Reports & Studies
|MIT Study “The Future of Geothermal Energy”
A 2006 report by MIT entitled The Future of Geothermal Energy concluded that $1 billion properly spent on development of Enhanced Geothermal Systems (EGS) could generate 100 GWe (gigawatts, which is 100,000 MW of electricity) or more by 2050 in the United States alone. The MIT report calculated that economically feasible development of US geothermal resources would generate sufficient electric power to provide all the world’s energy needs for several millennia. The MIT panel estimated that with the proper investment in research and development current levels of geothermal power development could meet roughly 10 percent of US electricity needs by 2050.
EGS power plants need well holes deep enough to provide access to a large and constant thermal heat source of at least 300°F. The MIT report estimated that there was enough energy in hard rocks 10 km below the United States to supply all the world’s current needs for 30,000 years. Drilling at this depth is now possible (Exxon announced a 11 km hole).
The MIT study also found the environmental impacts of geothermal development to be markedly lower than conventional fossil fuel and nuclear power plants. The MIT panelists emphasized that federally funded engineering research and development is still needed to lower risks and encourage investment by private companies. The report also noted that meeting water requirements for geothermal plants may be a serious issue, particularly in arid regions. In addition, the report noted the potential for increasing seismic risks from EGS need to be carefully monitored and managed in seismically active regions.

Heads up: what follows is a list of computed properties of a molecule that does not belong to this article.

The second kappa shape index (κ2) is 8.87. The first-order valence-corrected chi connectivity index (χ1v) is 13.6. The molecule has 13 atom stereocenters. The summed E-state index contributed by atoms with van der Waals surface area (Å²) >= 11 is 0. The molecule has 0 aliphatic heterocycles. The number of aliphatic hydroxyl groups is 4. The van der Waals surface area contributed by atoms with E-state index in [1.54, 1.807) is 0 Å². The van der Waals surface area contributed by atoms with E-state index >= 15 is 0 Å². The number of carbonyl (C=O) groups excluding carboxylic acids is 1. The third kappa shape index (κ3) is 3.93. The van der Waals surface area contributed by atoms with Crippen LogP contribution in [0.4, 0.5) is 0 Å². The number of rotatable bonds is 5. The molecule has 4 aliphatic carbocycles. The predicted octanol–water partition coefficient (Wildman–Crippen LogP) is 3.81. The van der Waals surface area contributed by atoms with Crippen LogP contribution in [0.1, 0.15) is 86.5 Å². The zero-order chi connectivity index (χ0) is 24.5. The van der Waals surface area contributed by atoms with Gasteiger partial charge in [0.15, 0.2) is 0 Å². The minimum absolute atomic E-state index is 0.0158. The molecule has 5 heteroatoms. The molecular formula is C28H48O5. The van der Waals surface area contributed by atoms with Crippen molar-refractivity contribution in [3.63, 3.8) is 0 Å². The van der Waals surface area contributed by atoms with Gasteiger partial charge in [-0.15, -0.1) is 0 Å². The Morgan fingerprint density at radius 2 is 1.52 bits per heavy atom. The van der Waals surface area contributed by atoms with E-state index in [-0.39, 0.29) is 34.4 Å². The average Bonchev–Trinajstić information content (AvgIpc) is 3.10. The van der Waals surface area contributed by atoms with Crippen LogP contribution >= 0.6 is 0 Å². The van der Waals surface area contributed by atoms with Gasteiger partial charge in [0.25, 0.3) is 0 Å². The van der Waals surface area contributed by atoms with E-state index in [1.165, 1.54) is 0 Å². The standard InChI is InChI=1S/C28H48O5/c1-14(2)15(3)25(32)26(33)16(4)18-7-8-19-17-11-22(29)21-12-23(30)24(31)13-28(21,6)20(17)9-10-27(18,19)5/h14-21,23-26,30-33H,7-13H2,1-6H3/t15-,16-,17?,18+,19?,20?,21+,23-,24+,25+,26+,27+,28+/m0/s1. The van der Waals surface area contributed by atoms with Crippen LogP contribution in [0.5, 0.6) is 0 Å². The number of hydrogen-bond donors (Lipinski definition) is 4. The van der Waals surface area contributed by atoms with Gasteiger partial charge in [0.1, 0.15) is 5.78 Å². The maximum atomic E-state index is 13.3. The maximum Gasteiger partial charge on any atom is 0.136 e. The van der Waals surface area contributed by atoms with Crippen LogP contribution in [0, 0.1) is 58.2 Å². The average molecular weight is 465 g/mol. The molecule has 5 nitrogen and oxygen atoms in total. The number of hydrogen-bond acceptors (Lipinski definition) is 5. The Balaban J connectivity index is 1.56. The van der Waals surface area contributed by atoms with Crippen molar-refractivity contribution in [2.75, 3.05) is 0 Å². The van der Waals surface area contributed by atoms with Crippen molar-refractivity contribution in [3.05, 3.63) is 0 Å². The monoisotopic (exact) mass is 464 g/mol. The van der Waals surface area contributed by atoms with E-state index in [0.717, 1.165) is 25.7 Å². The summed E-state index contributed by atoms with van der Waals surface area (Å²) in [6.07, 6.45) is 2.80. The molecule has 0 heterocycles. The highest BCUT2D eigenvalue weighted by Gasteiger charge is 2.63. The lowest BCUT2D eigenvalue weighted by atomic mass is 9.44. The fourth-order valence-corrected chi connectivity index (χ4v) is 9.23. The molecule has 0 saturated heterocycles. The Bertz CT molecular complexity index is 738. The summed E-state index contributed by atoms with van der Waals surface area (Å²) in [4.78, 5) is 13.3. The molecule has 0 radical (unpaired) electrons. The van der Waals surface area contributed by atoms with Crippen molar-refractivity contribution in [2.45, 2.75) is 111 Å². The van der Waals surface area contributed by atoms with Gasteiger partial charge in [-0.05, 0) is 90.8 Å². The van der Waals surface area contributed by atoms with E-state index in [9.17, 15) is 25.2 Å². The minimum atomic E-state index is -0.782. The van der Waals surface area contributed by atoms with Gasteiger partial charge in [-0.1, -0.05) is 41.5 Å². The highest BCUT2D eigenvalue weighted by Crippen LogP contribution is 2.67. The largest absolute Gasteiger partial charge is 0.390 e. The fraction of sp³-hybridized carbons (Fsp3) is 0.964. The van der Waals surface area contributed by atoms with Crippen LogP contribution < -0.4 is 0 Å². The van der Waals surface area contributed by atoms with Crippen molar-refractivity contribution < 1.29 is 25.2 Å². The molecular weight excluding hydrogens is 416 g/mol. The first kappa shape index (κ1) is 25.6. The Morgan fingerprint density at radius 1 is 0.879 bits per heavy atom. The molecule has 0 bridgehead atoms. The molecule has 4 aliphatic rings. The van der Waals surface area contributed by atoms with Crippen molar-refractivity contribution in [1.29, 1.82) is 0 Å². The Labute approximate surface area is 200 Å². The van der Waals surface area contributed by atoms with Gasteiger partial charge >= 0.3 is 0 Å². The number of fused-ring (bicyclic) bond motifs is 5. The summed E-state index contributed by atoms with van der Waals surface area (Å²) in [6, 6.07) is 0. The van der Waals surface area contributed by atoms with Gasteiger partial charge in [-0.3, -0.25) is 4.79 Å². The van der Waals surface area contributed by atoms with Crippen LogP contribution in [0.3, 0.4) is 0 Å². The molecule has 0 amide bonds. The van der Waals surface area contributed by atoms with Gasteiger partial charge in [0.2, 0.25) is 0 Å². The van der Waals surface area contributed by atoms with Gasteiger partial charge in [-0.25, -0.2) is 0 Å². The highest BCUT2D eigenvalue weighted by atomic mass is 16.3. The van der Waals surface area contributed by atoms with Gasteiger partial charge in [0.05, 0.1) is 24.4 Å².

|Geothermal Energy: International Market Update
Reports examining the international status of geothermal development were published by the US Geothermal Energy Association (GEA) in 2007 and by the International Geothermal Association (IGA) in 2005 and 2010. This report builds on those documents to present a view of the world geothermal market, in particular to identify trends in the market, its underlying drivers, and the extent to which the potential of geothermal resources is being utilized for national and international clean energy purposes.
|Energy Poverty: How to make modern energy access universal?
Special early excerpt of the World Energy Outlook 2010 for
the UN General Assembly on the Millennium Development Goals
|Geothermal a natural choice
For centuries geothermal springs have been used for bathing, healing and cooking. Only in the early 20th century did people start to consider the heat from inside the Earth as a practical source of energy with huge potential. Geothermal energy is now used to produce electricity on a significant scale, as well as for direct use applications like space heating, greenhouses, and aquaculture.
|Geothermal Energy—Clean Power From the Earth’s Heat
One of the greatest challenges of the 21st century is the production of sufficient energy to power the economies of both the developed and developing world. Fossil fuels—coal, oil, and natural gas—will continue to supply most energy through at least the first half of the century. However, declining reserves of fossil fuels, increased demand, and environmental constraints will challenge human ingenuity in providing alternative sources of energy. Alternative technologies that employ the Sun’s energy (solar-electric and wind power) are advancing rapidly and provide electrical power at costs that are approaching those of conventional technologies.